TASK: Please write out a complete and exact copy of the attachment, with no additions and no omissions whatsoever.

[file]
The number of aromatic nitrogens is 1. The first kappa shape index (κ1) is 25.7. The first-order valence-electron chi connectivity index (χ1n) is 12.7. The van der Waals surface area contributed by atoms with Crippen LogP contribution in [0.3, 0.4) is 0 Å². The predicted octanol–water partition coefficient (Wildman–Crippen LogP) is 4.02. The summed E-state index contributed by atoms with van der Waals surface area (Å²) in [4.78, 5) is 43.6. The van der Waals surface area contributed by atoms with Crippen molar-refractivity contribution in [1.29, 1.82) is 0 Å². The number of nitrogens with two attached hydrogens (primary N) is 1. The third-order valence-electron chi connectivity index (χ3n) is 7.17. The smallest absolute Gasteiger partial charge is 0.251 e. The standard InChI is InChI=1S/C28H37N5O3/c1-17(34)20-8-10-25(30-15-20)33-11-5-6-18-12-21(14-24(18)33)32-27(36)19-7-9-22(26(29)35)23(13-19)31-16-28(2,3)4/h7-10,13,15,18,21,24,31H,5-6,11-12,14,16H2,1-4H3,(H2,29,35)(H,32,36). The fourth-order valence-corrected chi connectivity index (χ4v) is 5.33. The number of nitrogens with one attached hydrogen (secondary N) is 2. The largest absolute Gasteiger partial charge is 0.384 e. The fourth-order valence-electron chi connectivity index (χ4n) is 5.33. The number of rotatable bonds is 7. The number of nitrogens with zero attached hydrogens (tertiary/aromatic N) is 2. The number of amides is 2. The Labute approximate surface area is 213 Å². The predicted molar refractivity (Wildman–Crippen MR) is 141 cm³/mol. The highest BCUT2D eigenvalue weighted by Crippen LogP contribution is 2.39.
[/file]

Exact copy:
The number of aromatic nitrogens is 1. The first kappa shape index (κ1) is 25.7. The first-order valence-electron chi connectivity index (χ1n) is 12.7. The van der Waals surface area contributed by atoms with Crippen LogP contribution in [0.3, 0.4) is 0 Å². The predicted octanol–water partition coefficient (Wildman–Crippen LogP) is 4.02. The summed E-state index contributed by atoms with van der Waals surface area (Å²) in [4.78, 5) is 43.6. The van der Waals surface area contributed by atoms with Crippen molar-refractivity contribution in [1.29, 1.82) is 0 Å². The number of nitrogens with two attached hydrogens (primary N) is 1. The third-order valence-electron chi connectivity index (χ3n) is 7.17. The smallest absolute Gasteiger partial charge is 0.251 e. The standard InChI is InChI=1S/C28H37N5O3/c1-17(34)20-8-10-25(30-15-20)33-11-5-6-18-12-21(14-24(18)33)32-27(36)19-7-9-22(26(29)35)23(13-19)31-16-28(2,3)4/h7-10,13,15,18,21,24,31H,5-6,11-12,14,16H2,1-4H3,(H2,29,35)(H,32,36). The fourth-order valence-corrected chi connectivity index (χ4v) is 5.33. The number of nitrogens with one attached hydrogen (secondary N) is 2. The largest absolute Gasteiger partial charge is 0.384 e. The fourth-order valence-electron chi connectivity index (χ4n) is 5.33. The number of rotatable bonds is 7. The number of nitrogens with zero attached hydrogens (tertiary/aromatic N) is 2. The number of amides is 2. The Labute approximate surface area is 213 Å². The predicted molar refractivity (Wildman–Crippen MR) is 141 cm³/mol. The highest BCUT2D eigenvalue weighted by Crippen LogP contribution is 2.39.